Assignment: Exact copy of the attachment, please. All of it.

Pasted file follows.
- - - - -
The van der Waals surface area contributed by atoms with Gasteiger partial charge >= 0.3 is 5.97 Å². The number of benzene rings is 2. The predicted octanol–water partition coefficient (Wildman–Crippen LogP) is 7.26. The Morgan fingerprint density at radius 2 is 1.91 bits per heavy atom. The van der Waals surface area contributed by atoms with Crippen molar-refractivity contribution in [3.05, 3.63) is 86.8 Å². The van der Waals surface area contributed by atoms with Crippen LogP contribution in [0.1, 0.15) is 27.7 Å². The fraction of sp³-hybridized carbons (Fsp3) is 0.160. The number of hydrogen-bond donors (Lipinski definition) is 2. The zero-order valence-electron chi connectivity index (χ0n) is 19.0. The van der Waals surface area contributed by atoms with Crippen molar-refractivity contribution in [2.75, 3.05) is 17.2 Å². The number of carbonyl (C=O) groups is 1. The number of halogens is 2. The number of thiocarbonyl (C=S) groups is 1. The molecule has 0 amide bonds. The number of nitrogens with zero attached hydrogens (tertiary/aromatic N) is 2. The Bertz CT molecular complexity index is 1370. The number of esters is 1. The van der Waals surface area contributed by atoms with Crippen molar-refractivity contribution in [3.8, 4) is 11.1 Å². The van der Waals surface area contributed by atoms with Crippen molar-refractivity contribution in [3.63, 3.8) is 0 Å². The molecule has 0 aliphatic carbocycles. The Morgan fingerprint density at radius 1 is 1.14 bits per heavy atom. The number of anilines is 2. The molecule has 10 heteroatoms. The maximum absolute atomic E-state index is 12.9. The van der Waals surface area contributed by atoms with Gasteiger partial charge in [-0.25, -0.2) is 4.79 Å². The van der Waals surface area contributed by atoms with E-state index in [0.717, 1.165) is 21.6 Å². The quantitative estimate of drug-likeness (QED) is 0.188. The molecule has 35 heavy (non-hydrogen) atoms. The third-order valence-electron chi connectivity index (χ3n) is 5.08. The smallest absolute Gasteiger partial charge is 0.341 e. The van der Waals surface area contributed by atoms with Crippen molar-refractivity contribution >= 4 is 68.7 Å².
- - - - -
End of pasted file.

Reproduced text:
The van der Waals surface area contributed by atoms with Gasteiger partial charge >= 0.3 is 5.97 Å². The number of benzene rings is 2. The predicted octanol–water partition coefficient (Wildman–Crippen LogP) is 7.26. The Morgan fingerprint density at radius 2 is 1.91 bits per heavy atom. The van der Waals surface area contributed by atoms with Crippen molar-refractivity contribution in [3.05, 3.63) is 86.8 Å². The van der Waals surface area contributed by atoms with Crippen LogP contribution in [0.1, 0.15) is 27.7 Å². The fraction of sp³-hybridized carbons (Fsp3) is 0.160. The number of hydrogen-bond donors (Lipinski definition) is 2. The zero-order valence-electron chi connectivity index (χ0n) is 19.0. The van der Waals surface area contributed by atoms with Crippen molar-refractivity contribution in [2.75, 3.05) is 17.2 Å². The number of carbonyl (C=O) groups is 1. The number of halogens is 2. The number of thiocarbonyl (C=S) groups is 1. The molecule has 0 amide bonds. The number of nitrogens with zero attached hydrogens (tertiary/aromatic N) is 2. The Bertz CT molecular complexity index is 1370. The number of esters is 1. The van der Waals surface area contributed by atoms with Crippen molar-refractivity contribution in [3.8, 4) is 11.1 Å². The van der Waals surface area contributed by atoms with Crippen molar-refractivity contribution in [3.63, 3.8) is 0 Å². The molecule has 0 aliphatic carbocycles. The Morgan fingerprint density at radius 1 is 1.14 bits per heavy atom. The number of anilines is 2. The molecule has 10 heteroatoms. The maximum absolute atomic E-state index is 12.9. The van der Waals surface area contributed by atoms with Gasteiger partial charge in [-0.25, -0.2) is 4.79 Å². The van der Waals surface area contributed by atoms with E-state index in [0.717, 1.165) is 21.6 Å². The quantitative estimate of drug-likeness (QED) is 0.188. The molecule has 35 heavy (non-hydrogen) atoms. The third-order valence-electron chi connectivity index (χ3n) is 5.08. The smallest absolute Gasteiger partial charge is 0.341 e. The van der Waals surface area contributed by atoms with Crippen molar-refractivity contribution >= 4 is 68.7 Å².